Life

Izzy Judd: Why I want to help other mums with pregnancy anxiety

Mum-of-two and wife of McFly drummer Harry, Izzy Judd is backing a campaign to give help to mothers-to-be who feel the same. Lisa Salmon reports

One in five women in pregnancy or postnatally will be affected by mental health issues

AT LEAST one in five pregnant and new mothers suffer from mental health problems like anxiety and depression, and celebrity mum Izzy Judd is one of them.

The violinist and mother of two, who's married to pop band McFly drummer Harry Judd, has been prone to anxiety since she was a young teenager, but it escalated during her recent pregnancies.

She found that opening up about her feelings was vital to her mental wellbeing, and wants to help other pregnant women and new mums do the same, so she's backing the baby charity Tommy's Big Give Christmas Challenge to raise funds to create a mental health support service for pregnant women.

Izzy (34), who is now mum to two-year-old Lola, who was conceived through IVF, and one-year-old Kit, explains how she felt during pregnancy, and why she's supporting the Tommy's appeal.

How did anxiety affect you during pregnancy?

"Having struggled with fertility, Harry and I were overjoyed when our first round of IVF was successful. However, devastatingly the pregnancy ended in a miscarriage. Therefore, going into my pregnancy with Lola I was incredibly anxious and nervous, not only about having a healthy pregnancy but also the fear around giving birth. Having suffered with anxiety since I was 13, I have over time learned how to manage my symptoms and any time I felt out of control I was mindful to watch out for any signs. I had a constant feeling of anxiety and found not knowing what to expect difficult."

Did you get any help at the time or after your pregnancies?

"I found it helpful to speak with my midwives about any concerns and I quickly learned no question was too silly to ask! I also found hypnobirthing incredibly calming during both pregnancy and birth and would highly recommend exploring this option if you have anxiety.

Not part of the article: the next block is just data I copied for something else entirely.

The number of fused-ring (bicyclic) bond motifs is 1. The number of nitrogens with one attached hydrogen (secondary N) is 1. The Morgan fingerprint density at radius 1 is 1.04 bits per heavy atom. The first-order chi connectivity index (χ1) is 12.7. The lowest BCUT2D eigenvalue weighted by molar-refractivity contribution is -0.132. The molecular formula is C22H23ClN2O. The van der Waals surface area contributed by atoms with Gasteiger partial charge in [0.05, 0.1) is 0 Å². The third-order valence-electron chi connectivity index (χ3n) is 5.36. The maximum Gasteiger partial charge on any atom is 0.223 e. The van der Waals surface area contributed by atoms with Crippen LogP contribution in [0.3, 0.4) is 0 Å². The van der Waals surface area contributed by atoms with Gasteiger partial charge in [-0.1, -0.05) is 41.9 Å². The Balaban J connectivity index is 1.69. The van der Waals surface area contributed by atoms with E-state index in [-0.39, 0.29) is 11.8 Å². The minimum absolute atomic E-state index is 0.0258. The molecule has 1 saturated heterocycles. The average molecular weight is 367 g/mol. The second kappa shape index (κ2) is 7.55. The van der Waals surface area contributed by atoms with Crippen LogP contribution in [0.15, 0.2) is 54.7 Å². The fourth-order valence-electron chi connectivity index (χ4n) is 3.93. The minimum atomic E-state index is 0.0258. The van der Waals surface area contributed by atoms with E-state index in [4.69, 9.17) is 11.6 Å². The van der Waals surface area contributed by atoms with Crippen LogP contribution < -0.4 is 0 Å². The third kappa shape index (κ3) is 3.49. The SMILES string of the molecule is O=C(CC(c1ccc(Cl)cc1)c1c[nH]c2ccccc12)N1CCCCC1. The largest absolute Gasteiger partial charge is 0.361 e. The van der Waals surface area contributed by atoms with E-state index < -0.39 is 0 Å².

"Having gone through so much to conceive Lola, I hadn't given the reality of motherhood enough thought. All the practical side of the things like preparing the nursery, choosing the pram etc was covered, but nothing can prepare you for what becoming a mother really feels like. In the early days and still now I practise mindfulness as I find this helps me focus on the moment and it continues to help me with my anxiety symptoms and overall wellbeing."

Why is the support the Tommy's campaign hopes to provide so important for pregnant women?

"One in five women in pregnancy or postnatally will be affected by mental health issues. Despite this statistic, there's more information provided about physical wellbeing than for mental wellbeing. Tommy's campaign hopes to provide a mental wellbeing tool which will provide lots of information and support, something I know I would have found hugely beneficial."

What advice can you give to pregnant women who are suffering with anxiety or mental health issues?

"I think it's very important to have somebody to talk to and not be afraid to open up about your concerns. Hypnobirthing and mindfulness can be hugely supportive and something you can practise each day to help you feel proactive in looking after your maternal health. There was a lovely mindfulness exercise I used which was very comforting and it also helped me to connect with both pregnancies. You simply put one hand on your heart and one hand on your tummy and say: 'May you be happy, may you be healthy, may you be calm, may you be safe'. I use this same exercise with my daughter Lola before she goes to bed at night."

Enjoy reading the Irish News?

Subscribe from just £1 for the first month to get full access

Life

Today's horoscope

Horoscope


See a different horoscope: